1. ## Strictly contracting sequences

if $\displaystyle (a_n)$ is strictly contracting then $\displaystyle \sum_{n=1}^\infty |a_{n+1}-a_n|$ converges.

Is this statement true or false?
I decided that this statement was true but I couldn't find a concrete way of justifying it.

I tried using $\displaystyle |a_{n+1}-a_n| \leq L|a_n-a_{n-1}|$ but i'm not sure how that really helps.

2. Hello !
Originally Posted by Showcase_22
I decided that this statement was true but I couldn't find a concrete way of justifying it.

I tried using $\displaystyle |a_{n+1}-a_n| \leq L|a_n-a_{n-1}|$ but i'm not sure how that really helps.
And remember that $\displaystyle {\color{red}0<L<1}$

Here is the general idea :
$\displaystyle \sum_{n=1}^\infty |a_{n+1}-a_n|=\lim_{N \to \infty} S_N$, where $\displaystyle S_N=\sum_{n=1}^N |a_{n+1}-a_n|$

It can easily be shown (by induction) that $\displaystyle |a_{n+1}-a_n| \leq L^{n-1} |a_2-a_1|$

Hence $\displaystyle \sum_{n=1}^N |a_{n+1}-a_n| \leq \sum_{n=1}^N L^{n-1} |a_2-a_1|=|a_2-a_1| \sum_{n=1}^N L^{n-1}=|a_2-a_1| \sum_{n=0}^{N-1} L^n$

Therefore $\displaystyle \sum_{n=1}^\infty |a_{n+1}-a_n|=\lim_{N \to \infty} |a_2-a_1| \sum_{n=0}^{N-1} L^n=|a_2-a_1| \lim_{N \to \infty} \sum_{n=0}^{N-1} L^n$

Is it a converging series ?

Note : I introduced N, because since we don't know if it converges or not, we're normally not allowed to write the infinity in the sum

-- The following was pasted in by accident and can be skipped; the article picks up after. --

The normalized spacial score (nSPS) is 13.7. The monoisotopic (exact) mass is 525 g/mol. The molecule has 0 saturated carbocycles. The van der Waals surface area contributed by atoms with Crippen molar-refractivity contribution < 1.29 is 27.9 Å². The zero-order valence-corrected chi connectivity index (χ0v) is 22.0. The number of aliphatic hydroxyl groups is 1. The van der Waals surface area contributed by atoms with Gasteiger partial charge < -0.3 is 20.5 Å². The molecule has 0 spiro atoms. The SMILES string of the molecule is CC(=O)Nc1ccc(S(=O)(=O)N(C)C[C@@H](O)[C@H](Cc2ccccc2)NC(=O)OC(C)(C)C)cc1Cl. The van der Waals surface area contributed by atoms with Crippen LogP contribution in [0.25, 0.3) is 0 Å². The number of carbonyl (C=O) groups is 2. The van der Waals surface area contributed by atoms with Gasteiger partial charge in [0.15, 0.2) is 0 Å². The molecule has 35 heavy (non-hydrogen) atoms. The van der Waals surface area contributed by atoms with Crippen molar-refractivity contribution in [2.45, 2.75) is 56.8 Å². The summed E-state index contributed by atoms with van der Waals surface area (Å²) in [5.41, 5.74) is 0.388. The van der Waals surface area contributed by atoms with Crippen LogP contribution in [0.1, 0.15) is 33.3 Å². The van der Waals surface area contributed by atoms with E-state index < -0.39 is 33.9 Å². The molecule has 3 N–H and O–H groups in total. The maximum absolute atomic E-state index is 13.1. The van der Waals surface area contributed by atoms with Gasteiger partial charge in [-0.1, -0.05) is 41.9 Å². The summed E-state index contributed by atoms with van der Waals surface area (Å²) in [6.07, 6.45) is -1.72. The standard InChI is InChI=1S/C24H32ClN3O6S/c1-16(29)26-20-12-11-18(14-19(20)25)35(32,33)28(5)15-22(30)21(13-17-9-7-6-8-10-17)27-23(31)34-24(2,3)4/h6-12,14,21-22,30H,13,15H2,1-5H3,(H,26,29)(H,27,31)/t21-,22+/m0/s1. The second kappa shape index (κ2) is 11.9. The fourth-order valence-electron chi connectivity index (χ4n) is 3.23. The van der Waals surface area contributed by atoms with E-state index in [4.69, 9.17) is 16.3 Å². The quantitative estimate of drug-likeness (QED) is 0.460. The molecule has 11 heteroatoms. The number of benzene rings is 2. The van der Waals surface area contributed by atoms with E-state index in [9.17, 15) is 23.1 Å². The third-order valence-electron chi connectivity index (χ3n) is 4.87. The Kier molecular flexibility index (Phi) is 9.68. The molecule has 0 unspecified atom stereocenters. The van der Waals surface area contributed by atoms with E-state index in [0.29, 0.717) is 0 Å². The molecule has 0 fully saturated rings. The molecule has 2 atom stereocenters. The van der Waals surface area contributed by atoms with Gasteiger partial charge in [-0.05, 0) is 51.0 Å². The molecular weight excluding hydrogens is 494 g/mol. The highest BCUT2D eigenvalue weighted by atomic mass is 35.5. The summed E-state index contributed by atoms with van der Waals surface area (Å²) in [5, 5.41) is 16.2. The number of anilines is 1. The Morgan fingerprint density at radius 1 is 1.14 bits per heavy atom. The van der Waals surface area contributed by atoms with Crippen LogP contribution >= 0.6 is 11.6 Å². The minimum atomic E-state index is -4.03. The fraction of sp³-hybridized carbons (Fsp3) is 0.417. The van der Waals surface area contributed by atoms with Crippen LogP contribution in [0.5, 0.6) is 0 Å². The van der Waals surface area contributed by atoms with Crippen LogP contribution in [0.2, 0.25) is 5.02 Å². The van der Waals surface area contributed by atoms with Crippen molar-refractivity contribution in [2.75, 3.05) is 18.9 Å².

3. $\displaystyle |a_2-a_1|\lim_{N \rightarrow \infty}\sum_{n=0}^{N-1}L^n$

I would use The Ratio Test (or L'Hopital's) on this:

Let $\displaystyle a_n=L^n$

$\displaystyle \frac{|a_{n+1}|}{|a_n|}=\frac{L^{n+1}}{L^n}$

$\displaystyle \frac{|a_{n+1}|}{|a_n|}=\frac{L^n L}{L^n}$

$\displaystyle \frac{|a_{n+1}|}{|a_n|}=L$

Since L is between 0 and 1 ($\displaystyle 0 \leq L \leq 1$) then the series is convergent.

The statement is true!

Thanks again Moo.

4. Originally Posted by Showcase_22
$\displaystyle |a_2-a_1|\lim_{N \rightarrow \infty}\sum_{n=0}^{N-1}L^n$

I would use The Ratio Test (or L'Hopital's) on this:
Why not just use facts about geometric series?

5. umm, what facts?

I know that I would be adding increasingly smaller terms each time, but the same goes for $\displaystyle \sum_{k=1}^{n} \frac{1}{k}$ and that diverges.

So how would you do it?

6. The harmonic series is not a geometric series. It's easy to confuse zeta-type sums with geometric series since they are superficially similar, but note the difference between

$\displaystyle \lim_{A\to\infty}\sum_{n=1}^{A}n^{-s}=1+2^{-s}+3^{-s}+4^{-s}+\cdots$ and $\displaystyle \lim_{A\to\infty}\sum_{n=0}^{A}{k^n}=1+k+k^2+k^3+\ cdots$

Note how in the first sum the number is changing and in the second the number $\displaystyle k$ is constant while the power is changing. Both series in this case are convergent if $\displaystyle s>1$ for the left, and for the geometric series on the right $\displaystyle |k|<1, k\neq 0.$ Since this is the case, you can conclude that given your work that your series is indeed convergent if $\displaystyle 0 < L < 1.$ (Note that the harmonic series with a finite upper bound is convergent, so that the series you posted $\displaystyle \sum_{k=1}^{n}\frac{1}{k}$ does not $\displaystyle \to\infty$ if $\displaystyle n$ does not $\displaystyle \to\infty.$ )

7. I knew that the harmonic series wasn't geometric. I was using it as an example (admittedly a bad one! =S) to try and show that a series can tend to infinity even though successive terms get smaller.

I also apologise for miswriting my sum (I was on a library computer and had to write quickly):

$\displaystyle \sum_{k=1}^{\infty} \frac{1}{k} \rightarrow \infty$

I think that's better